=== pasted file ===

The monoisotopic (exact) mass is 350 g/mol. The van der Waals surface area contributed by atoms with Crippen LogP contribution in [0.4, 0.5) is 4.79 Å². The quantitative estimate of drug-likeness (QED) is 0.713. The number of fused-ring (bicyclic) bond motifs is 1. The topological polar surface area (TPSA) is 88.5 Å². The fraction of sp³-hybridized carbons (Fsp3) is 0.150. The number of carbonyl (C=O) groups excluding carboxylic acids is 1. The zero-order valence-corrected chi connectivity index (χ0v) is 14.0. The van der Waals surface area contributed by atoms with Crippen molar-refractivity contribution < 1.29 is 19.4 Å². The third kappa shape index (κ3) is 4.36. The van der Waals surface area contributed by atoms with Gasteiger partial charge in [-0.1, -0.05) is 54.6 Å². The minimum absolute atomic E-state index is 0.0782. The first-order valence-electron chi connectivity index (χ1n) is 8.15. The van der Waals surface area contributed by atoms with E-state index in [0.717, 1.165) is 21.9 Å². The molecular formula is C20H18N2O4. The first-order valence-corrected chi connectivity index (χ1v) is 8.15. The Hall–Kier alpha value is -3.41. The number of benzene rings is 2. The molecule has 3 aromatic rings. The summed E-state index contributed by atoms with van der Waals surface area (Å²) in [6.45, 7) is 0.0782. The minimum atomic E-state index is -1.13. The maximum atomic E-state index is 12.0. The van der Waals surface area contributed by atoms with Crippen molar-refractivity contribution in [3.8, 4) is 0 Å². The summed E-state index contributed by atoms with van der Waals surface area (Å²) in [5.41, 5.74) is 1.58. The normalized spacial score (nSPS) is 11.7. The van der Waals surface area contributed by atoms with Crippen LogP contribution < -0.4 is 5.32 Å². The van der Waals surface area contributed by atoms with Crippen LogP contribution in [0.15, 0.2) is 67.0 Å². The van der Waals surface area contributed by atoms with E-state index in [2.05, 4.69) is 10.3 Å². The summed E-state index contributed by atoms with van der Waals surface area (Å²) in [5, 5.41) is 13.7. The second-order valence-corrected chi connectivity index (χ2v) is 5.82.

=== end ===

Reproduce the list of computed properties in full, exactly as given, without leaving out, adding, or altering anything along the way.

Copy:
The monoisotopic (exact) mass is 350 g/mol. The van der Waals surface area contributed by atoms with Crippen LogP contribution in [0.4, 0.5) is 4.79 Å². The quantitative estimate of drug-likeness (QED) is 0.713. The number of fused-ring (bicyclic) bond motifs is 1. The topological polar surface area (TPSA) is 88.5 Å². The fraction of sp³-hybridized carbons (Fsp3) is 0.150. The number of carbonyl (C=O) groups excluding carboxylic acids is 1. The zero-order valence-corrected chi connectivity index (χ0v) is 14.0. The van der Waals surface area contributed by atoms with Crippen molar-refractivity contribution < 1.29 is 19.4 Å². The third kappa shape index (κ3) is 4.36. The van der Waals surface area contributed by atoms with Gasteiger partial charge in [-0.1, -0.05) is 54.6 Å². The minimum absolute atomic E-state index is 0.0782. The first-order valence-electron chi connectivity index (χ1n) is 8.15. The van der Waals surface area contributed by atoms with E-state index in [0.717, 1.165) is 21.9 Å². The molecular formula is C20H18N2O4. The first-order valence-corrected chi connectivity index (χ1v) is 8.15. The Hall–Kier alpha value is -3.41. The number of benzene rings is 2. The molecule has 3 aromatic rings. The summed E-state index contributed by atoms with van der Waals surface area (Å²) in [6.45, 7) is 0.0782. The minimum atomic E-state index is -1.13. The maximum atomic E-state index is 12.0. The van der Waals surface area contributed by atoms with Crippen molar-refractivity contribution in [3.8, 4) is 0 Å². The summed E-state index contributed by atoms with van der Waals surface area (Å²) in [5.41, 5.74) is 1.58. The normalized spacial score (nSPS) is 11.7. The van der Waals surface area contributed by atoms with Crippen LogP contribution < -0.4 is 5.32 Å². The van der Waals surface area contributed by atoms with Crippen LogP contribution in [0.15, 0.2) is 67.0 Å². The van der Waals surface area contributed by atoms with E-state index in [2.05, 4.69) is 10.3 Å². The summed E-state index contributed by atoms with van der Waals surface area (Å²) in [5, 5.41) is 13.7. The second-order valence-corrected chi connectivity index (χ2v) is 5.82.